Andretti Global and General Motors are aiming to enter the FIA Formula one (F1) World Championship as the eleventh team on the grid, but before that happens, the new team bid will need approval from the higher-ups that run F1. Nevertheless, Andretti isn’t waiting around to begin development, and already has a scale model in the wind tunnel.
Per a report from The Athletic, Andretti is now laying the groundwork for a competitive F1 program, even without final approval from Formula One Management (FOM). That includes a satellite location at the Silverstone circuit in the U.K., which works alongside the primary team headquarters in Indianapolis. There are also plans to open a new location in Indiana next year that will serve as the race team’s global base of operations.
The team is assembling a roster of engineering and development talent as well, including Nick Chester as F1 technical director, Jon Tomlinson as head of aerodynamics, and John McQuilliam as chief designer. In total, the new Andretti F1 effort now includes more than 120 staff members, with a technical group that’s roughly equivalent to that of smaller teams already competing in the F1 championship.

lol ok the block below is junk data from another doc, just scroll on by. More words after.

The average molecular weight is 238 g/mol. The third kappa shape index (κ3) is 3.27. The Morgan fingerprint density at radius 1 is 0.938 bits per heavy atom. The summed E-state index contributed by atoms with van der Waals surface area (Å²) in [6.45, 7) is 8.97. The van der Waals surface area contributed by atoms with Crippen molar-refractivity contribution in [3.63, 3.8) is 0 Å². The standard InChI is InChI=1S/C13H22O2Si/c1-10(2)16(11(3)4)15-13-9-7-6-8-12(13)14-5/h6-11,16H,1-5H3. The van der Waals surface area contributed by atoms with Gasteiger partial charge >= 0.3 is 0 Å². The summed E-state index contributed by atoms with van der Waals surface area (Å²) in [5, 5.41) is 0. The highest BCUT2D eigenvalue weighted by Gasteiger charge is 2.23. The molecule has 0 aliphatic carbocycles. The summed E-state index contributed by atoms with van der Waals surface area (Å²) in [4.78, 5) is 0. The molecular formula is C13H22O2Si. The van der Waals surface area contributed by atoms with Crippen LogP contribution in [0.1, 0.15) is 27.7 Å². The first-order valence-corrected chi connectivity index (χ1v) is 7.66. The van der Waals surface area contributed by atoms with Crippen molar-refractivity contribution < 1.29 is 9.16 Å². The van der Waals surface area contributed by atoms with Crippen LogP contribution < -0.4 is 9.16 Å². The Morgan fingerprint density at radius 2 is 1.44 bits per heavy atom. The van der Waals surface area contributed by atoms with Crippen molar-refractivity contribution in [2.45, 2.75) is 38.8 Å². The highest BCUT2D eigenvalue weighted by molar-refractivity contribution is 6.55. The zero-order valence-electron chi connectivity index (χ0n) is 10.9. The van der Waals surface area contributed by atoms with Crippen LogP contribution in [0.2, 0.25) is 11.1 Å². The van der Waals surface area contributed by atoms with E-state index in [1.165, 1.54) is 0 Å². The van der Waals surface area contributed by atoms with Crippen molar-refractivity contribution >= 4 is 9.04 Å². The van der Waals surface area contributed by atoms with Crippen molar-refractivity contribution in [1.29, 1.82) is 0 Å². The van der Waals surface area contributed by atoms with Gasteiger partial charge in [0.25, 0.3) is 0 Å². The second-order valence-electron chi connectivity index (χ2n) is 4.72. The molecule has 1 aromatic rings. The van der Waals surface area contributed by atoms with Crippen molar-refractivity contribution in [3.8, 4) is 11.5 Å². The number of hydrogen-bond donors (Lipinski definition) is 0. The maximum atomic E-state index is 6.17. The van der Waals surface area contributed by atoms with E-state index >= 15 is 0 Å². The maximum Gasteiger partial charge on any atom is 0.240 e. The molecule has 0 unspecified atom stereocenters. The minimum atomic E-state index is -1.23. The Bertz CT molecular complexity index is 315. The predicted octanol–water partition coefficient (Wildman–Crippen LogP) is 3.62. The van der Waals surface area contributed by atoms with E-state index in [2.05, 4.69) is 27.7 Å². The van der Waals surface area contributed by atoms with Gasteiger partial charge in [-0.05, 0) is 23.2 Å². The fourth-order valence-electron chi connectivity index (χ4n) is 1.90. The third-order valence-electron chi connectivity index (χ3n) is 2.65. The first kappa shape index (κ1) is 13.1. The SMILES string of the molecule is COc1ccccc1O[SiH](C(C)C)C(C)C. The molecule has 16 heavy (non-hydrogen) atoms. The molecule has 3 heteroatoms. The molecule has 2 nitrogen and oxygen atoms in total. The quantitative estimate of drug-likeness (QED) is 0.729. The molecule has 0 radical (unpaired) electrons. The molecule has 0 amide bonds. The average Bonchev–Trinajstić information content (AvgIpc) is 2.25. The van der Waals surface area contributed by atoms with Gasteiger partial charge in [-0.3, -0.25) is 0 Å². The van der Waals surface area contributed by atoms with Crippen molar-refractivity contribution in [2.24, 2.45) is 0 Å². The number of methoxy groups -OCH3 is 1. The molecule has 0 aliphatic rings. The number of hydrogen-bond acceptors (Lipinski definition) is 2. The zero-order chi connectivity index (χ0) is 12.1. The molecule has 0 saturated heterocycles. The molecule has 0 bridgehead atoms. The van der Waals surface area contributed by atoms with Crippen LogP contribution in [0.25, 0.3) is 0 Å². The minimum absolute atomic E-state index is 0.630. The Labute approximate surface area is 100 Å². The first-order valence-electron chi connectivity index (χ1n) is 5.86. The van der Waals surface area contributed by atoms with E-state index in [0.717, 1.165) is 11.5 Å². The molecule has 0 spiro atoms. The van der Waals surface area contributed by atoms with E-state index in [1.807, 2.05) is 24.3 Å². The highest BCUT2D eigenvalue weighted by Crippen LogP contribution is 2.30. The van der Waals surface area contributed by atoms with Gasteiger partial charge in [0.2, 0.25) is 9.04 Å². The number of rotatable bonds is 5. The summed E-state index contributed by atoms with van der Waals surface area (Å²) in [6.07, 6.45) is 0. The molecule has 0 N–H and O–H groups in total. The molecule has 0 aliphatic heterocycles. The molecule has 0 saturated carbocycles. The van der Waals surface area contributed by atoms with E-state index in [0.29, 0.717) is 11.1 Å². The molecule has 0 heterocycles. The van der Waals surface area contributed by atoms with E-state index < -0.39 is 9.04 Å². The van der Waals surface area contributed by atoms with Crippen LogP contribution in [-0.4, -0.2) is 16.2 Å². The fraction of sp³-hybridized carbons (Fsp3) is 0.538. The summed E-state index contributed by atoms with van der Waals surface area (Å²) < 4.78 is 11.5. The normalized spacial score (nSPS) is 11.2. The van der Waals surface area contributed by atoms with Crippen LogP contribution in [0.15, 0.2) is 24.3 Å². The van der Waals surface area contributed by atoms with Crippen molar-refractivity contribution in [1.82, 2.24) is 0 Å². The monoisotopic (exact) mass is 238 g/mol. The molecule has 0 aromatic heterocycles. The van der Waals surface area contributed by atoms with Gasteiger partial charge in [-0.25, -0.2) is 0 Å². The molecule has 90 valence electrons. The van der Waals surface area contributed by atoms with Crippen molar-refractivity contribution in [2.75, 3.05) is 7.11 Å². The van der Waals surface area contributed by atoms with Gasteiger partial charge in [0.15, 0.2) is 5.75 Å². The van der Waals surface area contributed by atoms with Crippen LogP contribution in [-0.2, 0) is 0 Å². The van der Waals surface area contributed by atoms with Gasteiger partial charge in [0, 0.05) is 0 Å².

“We’ve had people joining from Red Bull, Ferrari, Mercedes, McLaren,” Nick Chester told The Athletic. “They all wanted a new challenge. It’s that real potential to shape departments, which is very attractive.”
The team has already designed a 60-percent model car based on the current technical regulations, running tests at Toyota’s wind tunnel in Germany. Looking ahead, Andretti hopes to build a full-size chassis by mid-year for early homologation testing, suspension design, and more.
Regardless, the new bid will still require authorization from FOM to enter the championship. As covered previously, FOM rejected Andretti’s bid, but stated that it would reconsider the bid for 2028 if it brought an in-house GM power unit to bear. One possible candidate is a Cadillac Racing engine.